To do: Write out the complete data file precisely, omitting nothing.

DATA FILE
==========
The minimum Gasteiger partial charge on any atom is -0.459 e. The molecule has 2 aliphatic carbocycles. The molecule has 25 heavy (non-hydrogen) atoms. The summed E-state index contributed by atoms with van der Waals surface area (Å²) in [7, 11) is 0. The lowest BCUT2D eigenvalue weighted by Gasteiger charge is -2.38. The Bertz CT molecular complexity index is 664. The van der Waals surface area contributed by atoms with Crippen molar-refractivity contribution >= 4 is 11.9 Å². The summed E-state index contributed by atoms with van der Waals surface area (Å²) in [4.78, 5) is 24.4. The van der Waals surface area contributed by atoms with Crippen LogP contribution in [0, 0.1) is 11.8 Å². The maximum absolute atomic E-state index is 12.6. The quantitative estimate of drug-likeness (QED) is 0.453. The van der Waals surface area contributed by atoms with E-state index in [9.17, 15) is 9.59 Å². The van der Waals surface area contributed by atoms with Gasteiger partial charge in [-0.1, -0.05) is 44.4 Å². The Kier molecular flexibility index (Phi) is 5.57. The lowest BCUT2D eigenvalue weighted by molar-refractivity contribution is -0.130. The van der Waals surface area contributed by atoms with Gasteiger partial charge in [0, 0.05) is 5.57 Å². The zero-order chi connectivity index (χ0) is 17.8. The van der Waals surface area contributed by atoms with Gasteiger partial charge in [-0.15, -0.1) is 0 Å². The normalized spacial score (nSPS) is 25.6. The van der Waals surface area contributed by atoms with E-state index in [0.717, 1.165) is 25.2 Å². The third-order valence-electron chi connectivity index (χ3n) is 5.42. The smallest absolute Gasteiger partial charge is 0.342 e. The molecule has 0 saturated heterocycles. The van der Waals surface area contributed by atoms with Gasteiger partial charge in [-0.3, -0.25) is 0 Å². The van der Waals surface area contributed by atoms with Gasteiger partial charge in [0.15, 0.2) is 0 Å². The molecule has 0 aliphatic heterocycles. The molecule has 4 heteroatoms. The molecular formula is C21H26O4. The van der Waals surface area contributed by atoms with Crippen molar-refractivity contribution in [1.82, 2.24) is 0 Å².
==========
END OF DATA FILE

The minimum Gasteiger partial charge on any atom is -0.459 e. The molecule has 2 aliphatic carbocycles. The molecule has 25 heavy (non-hydrogen) atoms. The summed E-state index contributed by atoms with van der Waals surface area (Å²) in [7, 11) is 0. The lowest BCUT2D eigenvalue weighted by Gasteiger charge is -2.38. The Bertz CT molecular complexity index is 664. The van der Waals surface area contributed by atoms with Crippen molar-refractivity contribution >= 4 is 11.9 Å². The summed E-state index contributed by atoms with van der Waals surface area (Å²) in [4.78, 5) is 24.4. The van der Waals surface area contributed by atoms with Crippen LogP contribution in [0, 0.1) is 11.8 Å². The maximum absolute atomic E-state index is 12.6. The quantitative estimate of drug-likeness (QED) is 0.453. The van der Waals surface area contributed by atoms with E-state index in [9.17, 15) is 9.59 Å². The van der Waals surface area contributed by atoms with Gasteiger partial charge in [-0.1, -0.05) is 44.4 Å². The Kier molecular flexibility index (Phi) is 5.57. The lowest BCUT2D eigenvalue weighted by molar-refractivity contribution is -0.130. The van der Waals surface area contributed by atoms with Gasteiger partial charge in [0, 0.05) is 5.57 Å². The zero-order chi connectivity index (χ0) is 17.8. The van der Waals surface area contributed by atoms with Gasteiger partial charge in [-0.15, -0.1) is 0 Å². The normalized spacial score (nSPS) is 25.6. The van der Waals surface area contributed by atoms with E-state index in [0.717, 1.165) is 25.2 Å². The third-order valence-electron chi connectivity index (χ3n) is 5.42. The smallest absolute Gasteiger partial charge is 0.342 e. The molecule has 0 saturated heterocycles. The van der Waals surface area contributed by atoms with Gasteiger partial charge in [-0.3, -0.25) is 0 Å². The van der Waals surface area contributed by atoms with Gasteiger partial charge in [0.15, 0.2) is 0 Å². The molecule has 0 aliphatic heterocycles. The molecule has 4 heteroatoms. The molecular formula is C21H26O4. The van der Waals surface area contributed by atoms with Crippen molar-refractivity contribution in [1.82, 2.24) is 0 Å².